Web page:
Clue­less MPs make life easy for cy­ber­at­tack­ers

The Irish Times - - Technology & Innovation - Kar­lin Lilling­ton

In the ab­sur­dity sweep­stakes this has been a win­ning week for the United King­dom. I am not talk­ing about the ways in which Brexit dis­cus­sions seem to ex­cel at stretch­ing the bound­aries of credulity, al­though that’s cer­tainly part of it.

I am think­ing more of sev­eral in­stances of jaw-drop­ping tech-re­lated inanity on the se­cu­rity and pri­vacy front. The kind of things that make you give one of those head-shak­ing, dis­be­liev­ing laughs that are less out of amuse­ment than out of “what the . . ?” be­muse­ment.

The fool­ish­ness be­gan on Satur­day, when the Con­ser­va­tive MP Na­dine Dor­ries tweeted: “My staff log on to my com­puter on my desk with my lo­gin ev­ery day. In­clud­ing in­terns on ex­change pro­grammes.”

This was stated in de­fence of Damian Green, Theresa May’s first sec­re­tary of state – and so the UK’s deputy prime min­is­ter, es­sen­tially – after pornog­ra­phy was found on his of­fice com­puter.

The ap­par­ent rea­son­ing here is that, as many MPs are so care­less with their work-PC pass­words, any­one with of­fice ac­cess could have down­loaded that porn, and it was un­fair to as­sume it was Green him­self.


Just like any­one could log in and ac­cess con­stituents’ per­sonal de­tails and emails? Or an MP’s pri­vate cor­re­spon­dence? Or upload mal­ware? Or com­pro­mise the ac­count to ac­cess other govern­ment ac­counts?

But it gets more ridicu­lous. When crit­i­cal tweets be­gan to fly in – as you’d pretty much ex­pect from the sen­tient – Dor­ries re­sponded: “All my staff have my lo­gin de­tails. A fre­quent shout when I man­age to sit at my desk my­self is, ‘what is the pass­word?’ ”

I know. Her next cu­ri­ous line of de­fence was that it all didn’t mat­ter any­way, be­cause she wasn’t that im­por­tant.

“Flat­tered by num­ber of peo­ple on here who think I’m part of the govern­ment and have ac­cess to govern­ment docs. I’m a back­bench MP – 2 West­min­ster-based com­put­ers in a shared of­fice. On my com­puter, there is a shared email ac­count. That’s it. Noth­ing else. Sorry to dis­ap­point!”

This cer­tainly dis­ap­points log­i­cal rea­son­ing. Given that this en­tire ex­change be­gan in de­fence of some­one who, as first sec­re­tary of state, is part of the UK govern­ment, this wasn’t the best de­bat­ing tac­tic.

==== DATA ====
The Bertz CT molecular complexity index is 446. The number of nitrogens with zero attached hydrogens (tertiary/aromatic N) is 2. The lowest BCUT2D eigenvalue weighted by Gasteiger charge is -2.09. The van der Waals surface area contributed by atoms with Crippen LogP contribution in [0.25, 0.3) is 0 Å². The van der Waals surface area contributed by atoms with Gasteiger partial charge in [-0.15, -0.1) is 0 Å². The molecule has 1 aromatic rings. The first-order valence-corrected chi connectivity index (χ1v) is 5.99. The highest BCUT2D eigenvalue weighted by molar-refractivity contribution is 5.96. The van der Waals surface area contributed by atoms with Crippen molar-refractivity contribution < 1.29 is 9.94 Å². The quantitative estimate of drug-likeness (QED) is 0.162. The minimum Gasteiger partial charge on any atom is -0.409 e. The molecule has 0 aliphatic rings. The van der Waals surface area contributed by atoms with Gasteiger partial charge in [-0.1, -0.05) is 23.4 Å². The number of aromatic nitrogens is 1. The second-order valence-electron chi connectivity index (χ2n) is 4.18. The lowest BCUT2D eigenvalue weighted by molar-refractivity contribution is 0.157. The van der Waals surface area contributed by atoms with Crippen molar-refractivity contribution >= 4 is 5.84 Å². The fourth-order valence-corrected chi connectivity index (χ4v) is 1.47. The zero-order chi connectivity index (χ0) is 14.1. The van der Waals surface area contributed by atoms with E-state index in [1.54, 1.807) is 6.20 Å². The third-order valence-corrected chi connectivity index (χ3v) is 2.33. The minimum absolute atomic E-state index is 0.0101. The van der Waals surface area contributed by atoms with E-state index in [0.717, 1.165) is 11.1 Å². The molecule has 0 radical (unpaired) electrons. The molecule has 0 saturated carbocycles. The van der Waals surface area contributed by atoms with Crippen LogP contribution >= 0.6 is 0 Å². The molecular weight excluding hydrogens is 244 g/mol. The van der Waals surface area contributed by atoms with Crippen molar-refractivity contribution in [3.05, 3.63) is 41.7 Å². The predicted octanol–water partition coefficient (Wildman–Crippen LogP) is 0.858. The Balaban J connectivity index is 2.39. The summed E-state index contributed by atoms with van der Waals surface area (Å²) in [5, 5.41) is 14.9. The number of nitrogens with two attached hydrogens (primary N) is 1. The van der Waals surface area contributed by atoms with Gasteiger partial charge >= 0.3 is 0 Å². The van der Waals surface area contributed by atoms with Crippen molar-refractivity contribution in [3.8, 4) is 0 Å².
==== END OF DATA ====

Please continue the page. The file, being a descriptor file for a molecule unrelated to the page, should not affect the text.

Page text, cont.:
But, wait, there’s more. A cou­ple of other Tory MPs jumped in to say that they, too, shared their pass­word with staff. Nick Boles tweeted that he “cer­tainly” did, adding: “In fact, I of­ten for­get my pass­word and have to ask my staff what it is.” Oh.

And, from Will Quince: “Less lo­gin shar­ing and more that I leave my ma­chine unlocked so they can use it if needs be. My of­fice man­ager does know my lo­gin though. Ul­ti­mately I trust my team.” Oh dear.

By this point pri­vacy groups and se­cu­rity ex­perts were not­ing how id­i­otic the prac­tice was, even if it wasn’t strictly il­le­gal. (More lu­nacy: it turns out that staff are for­bid­den from shar­ing pass­words, but not MPs.) Es­pe­cially when MP email ac­counts were tar­geted in a cy­ber­at­tack last sum­mer. How soon MPs seem­ingly for­get.

Se­cu­rity con­sul­tant Graham Clu­ley noted in a blog post: “It should worry us all if the very peo­ple who are tasked with leg­is­lat­ing on in­ter­net pri­vacy and se­cu­rity is­sues are prov­ing to be so ut­terly clue­less.”

In­ci­den­tally, these are the same West­min­ster folk who, in the name of “se­cu­rity”, have sup­ported al­low­ing back doors into en­crypted com­mu­ni­ca­tions de­vices and soft­ware.

And who passed the UK’s trou­bling (and now recog­nised as un­law­ful) In­ves­ti­ga­tory Pow­ers Act, the surveil­lance leg­is­la­tion also known as the snoop­ers’ char­ter.

But who seem put out at the no­tion of ob­serv­ing the most ba­sic se­cu­rity and data-pri­vacy guide­line. Don’t. Share. Pass­words.

Many of the most se­ri­ous hacker ex­ploits, in­clud­ing those un­der­taken by state ac­tors, hap­pen be­cause of – yes – lax pass­word se­cu­rity.

No need for fancy-schmancy hack­ing when you can use the ac­counts of lower-level em­ploy­ees to spread com­pro­mis­ing mal­ware, or in­fil­trate more se­cure ac­counts and net­works us­ing, oh, say, a govern­ment MP’s ac­count to send con­vinc­ing spoof emails.

And – awk­ward! – Damian Green has since said the mys­te­ri­ous porn is all over MPs’ PCs, not just his. Which would seem to sug­gest this pass­word-shar­ing lark might be quite wide­spread and has cre­ated, at the very least, a per­plex­ing porn prob­lem.

Mean­while, the pre­vi­ous Fri­day, the UK’s na­tional cy­ber se­cu­rity cen­tre more or less banned the use of Rus­sian anti-virus soft­ware in govern­ment de­part­ments han­dling secret doc­u­ments, just in case it might trans­fer sen­si­tive data to the Krem­lin.

Maybe the cen­tre should con­sider in­stead a very ba­sic, easy-to-un­der­stand se­cu­rity tu­to­rial for na­tional leg­is­la­tors, who have been ex­posed now as the low­est of the low-hang­ing fruit on the UK govern­ment in­fos­e­cu­rity tree.

And what about TDs? We know some have riskily used Gmail ac­counts for per­sonal busi­ness. Any­one over here want to con­fess that pass­words are shared around the of­fice?

‘‘ And what about TDs? Any­one over here want to con­fess that pass­words are shared around the of­fice?

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